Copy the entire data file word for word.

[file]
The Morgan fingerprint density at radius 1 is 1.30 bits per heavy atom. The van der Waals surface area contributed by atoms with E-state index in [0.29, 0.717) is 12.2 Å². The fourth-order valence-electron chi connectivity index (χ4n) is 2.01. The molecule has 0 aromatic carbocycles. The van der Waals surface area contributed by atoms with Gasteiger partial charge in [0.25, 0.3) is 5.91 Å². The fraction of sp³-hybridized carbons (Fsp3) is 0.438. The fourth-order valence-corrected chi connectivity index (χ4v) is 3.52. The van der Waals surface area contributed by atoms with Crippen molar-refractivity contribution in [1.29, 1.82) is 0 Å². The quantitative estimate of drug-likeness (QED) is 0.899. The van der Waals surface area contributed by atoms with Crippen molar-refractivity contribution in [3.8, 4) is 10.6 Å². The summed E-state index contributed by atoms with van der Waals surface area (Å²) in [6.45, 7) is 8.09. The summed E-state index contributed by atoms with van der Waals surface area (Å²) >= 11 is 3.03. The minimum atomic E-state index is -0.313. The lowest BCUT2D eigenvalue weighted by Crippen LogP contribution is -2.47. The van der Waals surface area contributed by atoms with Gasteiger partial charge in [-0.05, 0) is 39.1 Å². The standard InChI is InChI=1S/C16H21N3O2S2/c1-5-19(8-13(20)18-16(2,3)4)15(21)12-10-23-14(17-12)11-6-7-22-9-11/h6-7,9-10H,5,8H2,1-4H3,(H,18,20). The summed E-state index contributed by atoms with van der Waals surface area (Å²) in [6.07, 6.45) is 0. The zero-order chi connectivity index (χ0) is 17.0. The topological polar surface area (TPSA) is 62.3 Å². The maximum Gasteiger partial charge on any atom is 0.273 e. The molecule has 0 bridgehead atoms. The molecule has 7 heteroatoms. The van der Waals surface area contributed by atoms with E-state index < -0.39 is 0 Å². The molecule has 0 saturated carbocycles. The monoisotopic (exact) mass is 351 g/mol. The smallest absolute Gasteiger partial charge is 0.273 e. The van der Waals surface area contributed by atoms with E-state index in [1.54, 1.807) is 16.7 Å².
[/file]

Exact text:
The Morgan fingerprint density at radius 1 is 1.30 bits per heavy atom. The van der Waals surface area contributed by atoms with E-state index in [0.29, 0.717) is 12.2 Å². The fourth-order valence-electron chi connectivity index (χ4n) is 2.01. The molecule has 0 aromatic carbocycles. The van der Waals surface area contributed by atoms with Gasteiger partial charge in [0.25, 0.3) is 5.91 Å². The fraction of sp³-hybridized carbons (Fsp3) is 0.438. The fourth-order valence-corrected chi connectivity index (χ4v) is 3.52. The van der Waals surface area contributed by atoms with Crippen molar-refractivity contribution in [1.29, 1.82) is 0 Å². The quantitative estimate of drug-likeness (QED) is 0.899. The van der Waals surface area contributed by atoms with Crippen molar-refractivity contribution in [3.8, 4) is 10.6 Å². The summed E-state index contributed by atoms with van der Waals surface area (Å²) in [6.45, 7) is 8.09. The summed E-state index contributed by atoms with van der Waals surface area (Å²) >= 11 is 3.03. The minimum atomic E-state index is -0.313. The lowest BCUT2D eigenvalue weighted by Crippen LogP contribution is -2.47. The van der Waals surface area contributed by atoms with Gasteiger partial charge in [-0.05, 0) is 39.1 Å². The standard InChI is InChI=1S/C16H21N3O2S2/c1-5-19(8-13(20)18-16(2,3)4)15(21)12-10-23-14(17-12)11-6-7-22-9-11/h6-7,9-10H,5,8H2,1-4H3,(H,18,20). The summed E-state index contributed by atoms with van der Waals surface area (Å²) in [6.07, 6.45) is 0. The zero-order chi connectivity index (χ0) is 17.0. The topological polar surface area (TPSA) is 62.3 Å². The maximum Gasteiger partial charge on any atom is 0.273 e. The molecule has 0 bridgehead atoms. The molecule has 7 heteroatoms. The van der Waals surface area contributed by atoms with E-state index < -0.39 is 0 Å². The molecule has 0 saturated carbocycles. The monoisotopic (exact) mass is 351 g/mol. The smallest absolute Gasteiger partial charge is 0.273 e. The van der Waals surface area contributed by atoms with E-state index in [1.54, 1.807) is 16.7 Å².